Team Skagnificent glides across the middle of Lake Lebarge after about five hours of paddling. Katie Emmets

Skagway team finishes 18th out of 72 teams in Yukon River Quest

Team Skagnificent arrived in Dawson City just before 3 a.m. on July 2, 52 hours and 58 minutes after leaving Whitehorse at noon on June 29.
On the way, Annie Brady burped 101 times, Denise Caposey led kindergarten sing-alongs, and they talked about everything from going to the bathroom to polygamy.
The eight-person voyageur canoe team finished in 18th place in 2011 Yukon River Quest while breaking the previous Skagway team’s record by 12 minutes.
The 460-mile route, from Whitehorse to Dawson City, would take any leisurely paddlers about a week and a half to complete, but Team Skagnificent, along with 54 other finishing teams, did it in less than three days.
“I’m thrilled with the way our team performed,” said team captain Jeff Brady, adding that they met all of their team goals which included finishing with a fast and happy crew.
“Our original goal was to finish under 55 hours,” he said. “But once we figured we could finish before 3 a.m. we pushed it to finish under (53 hours).”
And they did.
At 2:58 a.m. on July 2, Team Skagnificent paddled through the finish line with Brady screaming “we are” followed by a loud “Skagnificent” from the remaining seven teammates – something that became second nature to the team if ever they crossed paths with someone along the river.
Team Skagnificent was the first Alaskan team to complete this year’s River Quest, Brady said. A team from Anchorage finished two boats behind.
Brady said the best part of the race, which he thinks his teammates would agree with, was how well they got along.
“No one brought the boat down, which is something every teams worries about,” he said.
Team Skagnificent was made of up Skagway’s Jeff Brady, Annie Brady, Denise Caposey, Mike Healy and Bruce Schindler; Eric Nelson and Dave Sevdy from Juneau; and former Skagway News intern Molly Dischner from Kenai.
Schindler did the quest route in the Dyea to Dawson race in 1997.
“It was equally as brutal,” Schindler said. “But much more intense and compact.”
Schindler said the strategy of rest and how to portion food was completely different, as the River Quest is a 55-hour long race as opposed to the six- to seven-day time frame of the Dyea to Dawson race.
“The physical demands are obvious; the lack of sleep is obvious; sometimes when you’re in the boat you’re thinking ‘why did I sign up for this again?’” Schindler said. “And it took a lot more mindfulness to plan out resting so you didn’t burn yourself out early and have to drop out of the race.”
Along the same lines, Schindler said having a support crew during the River Quest was a big difference from the Dyea to Dawson race, and one that he was very thankful for.
“We had people that would just show up, whisk you away from the boat, give you food and put you to bed,” he said. “And when we got up five hours later, food was ready and our boat was clean.”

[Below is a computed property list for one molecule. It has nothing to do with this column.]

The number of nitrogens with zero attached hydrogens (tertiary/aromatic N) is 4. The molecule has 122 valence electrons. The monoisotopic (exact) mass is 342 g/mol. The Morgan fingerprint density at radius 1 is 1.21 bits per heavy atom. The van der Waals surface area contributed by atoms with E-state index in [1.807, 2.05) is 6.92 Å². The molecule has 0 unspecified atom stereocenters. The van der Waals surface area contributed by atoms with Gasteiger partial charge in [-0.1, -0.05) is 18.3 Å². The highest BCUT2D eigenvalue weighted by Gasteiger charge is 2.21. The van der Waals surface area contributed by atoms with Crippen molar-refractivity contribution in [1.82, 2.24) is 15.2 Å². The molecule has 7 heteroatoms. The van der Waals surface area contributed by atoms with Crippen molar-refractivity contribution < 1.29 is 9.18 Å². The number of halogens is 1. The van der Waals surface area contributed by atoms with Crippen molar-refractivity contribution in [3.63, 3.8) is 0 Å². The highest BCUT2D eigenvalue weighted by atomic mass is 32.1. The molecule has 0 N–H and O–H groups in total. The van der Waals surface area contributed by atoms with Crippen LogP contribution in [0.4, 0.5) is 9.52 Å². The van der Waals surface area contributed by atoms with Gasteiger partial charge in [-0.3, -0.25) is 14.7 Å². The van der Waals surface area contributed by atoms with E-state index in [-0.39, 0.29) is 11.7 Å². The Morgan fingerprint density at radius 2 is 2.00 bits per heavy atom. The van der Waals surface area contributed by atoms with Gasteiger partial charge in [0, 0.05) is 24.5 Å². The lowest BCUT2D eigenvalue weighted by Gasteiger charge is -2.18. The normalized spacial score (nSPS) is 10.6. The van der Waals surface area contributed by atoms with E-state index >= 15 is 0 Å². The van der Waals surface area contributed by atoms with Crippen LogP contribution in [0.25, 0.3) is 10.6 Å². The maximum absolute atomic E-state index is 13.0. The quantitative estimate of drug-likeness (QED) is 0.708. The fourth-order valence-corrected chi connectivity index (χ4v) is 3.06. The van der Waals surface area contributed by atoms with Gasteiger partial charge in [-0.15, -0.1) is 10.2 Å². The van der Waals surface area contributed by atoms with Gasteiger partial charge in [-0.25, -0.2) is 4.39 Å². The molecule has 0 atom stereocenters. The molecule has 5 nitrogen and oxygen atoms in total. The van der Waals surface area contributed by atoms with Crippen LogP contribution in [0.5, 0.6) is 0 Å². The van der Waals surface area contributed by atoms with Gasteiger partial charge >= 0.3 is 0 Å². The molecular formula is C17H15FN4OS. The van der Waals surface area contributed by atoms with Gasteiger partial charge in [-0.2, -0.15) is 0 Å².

After leaving seven-hour mandatory checkpoint at Carmacks, where a support crew of faithful Skagway followers greeted them, the team didn’t fully start waking up until about a half hour later.
“After 25 to 26 hours straight of paddling, we were all falling asleep at the wheel coming into Carmacks,” he said. “And I thought I might have fallen asleep for five minutes in the boat and dreamed the whole checkpoint.”
But Schindler said the team eventually was wide-awake and headed into Five Finger Rapids in pursuit of the midnight sun.
“We felt great,” he said, adding that by the time 6 a.m. rolled around on the 2nd, it felt like lunch time.

Team Skagnificent throws its paddles up while pulling into Carmacks for a seven-hour mandatory rest. Katie Emmets

The team paddles into Five Finger Rapids at the start of its second night on the river. Mark Abadi

Bruce Schindler and Eric Nelson paddle in the front of the Team Skagnificent voyageur, leading the team in strokes toward the midnight sun on the last night of the race. Jeff Brady

Denise Caposey loses her balance after a 53-hour paddle from Whitehorse to Dawson City while Annie Brady lends a helping hand. Katie Emmets

Both Brady and Schindler remarked on the strength and determination of fellow teammates Nelson and Sevdy who did not sleep at all in the boat.
“Both Dave and Eric had the wisdom of a monk and the endurance of a sled dog,” Schindler said, adding that they were both remarkable with their attitude and calm demeanor during the race.
Brady said it was great to have their experience as they have paddled the YRQ several times each. With Nelson in the front navigating and Sevdy in the back steering, Jeff said they worked very well together as a team.
Although he plans on being involved in the race next year, Brady said be might not be in a boat.
“I’m thinking I might coach a team,” he said adding that he is looking into getting a faster voyageur canoe to use in future races.
No matter what the next few years hold for Brady and his participation in the quest, he said he will be paddling in a tandem canoe with his son Danny when the boy is about 16.
“I’ll definitely do a voyageur again, but (paddling tandem) is more of a father/son personal experience,” he said.
Brady and daughter Annie, also a member of Team Skagnificent, did the quest in a tandem canoe in 2005.
Because the team finished under 55 hours and came in second place in the mixed voyageur canoe division, they won a $592 cash prize.
“I wrote checks for $75 for everyone this week,” Brady said with a laugh.
Members only saw a return of 18.07 percent of the near $415 they each paid to enter the race and contribute to the boat rental.
“The prize money is just a bonus,” Brady said. “It’s more about bragging rights.”

The team thanks its support crew: Mike O'Daniel, Chris Maggio, Dorothy Brady, Megan Hahn, Danny Brady, and Denver Evans.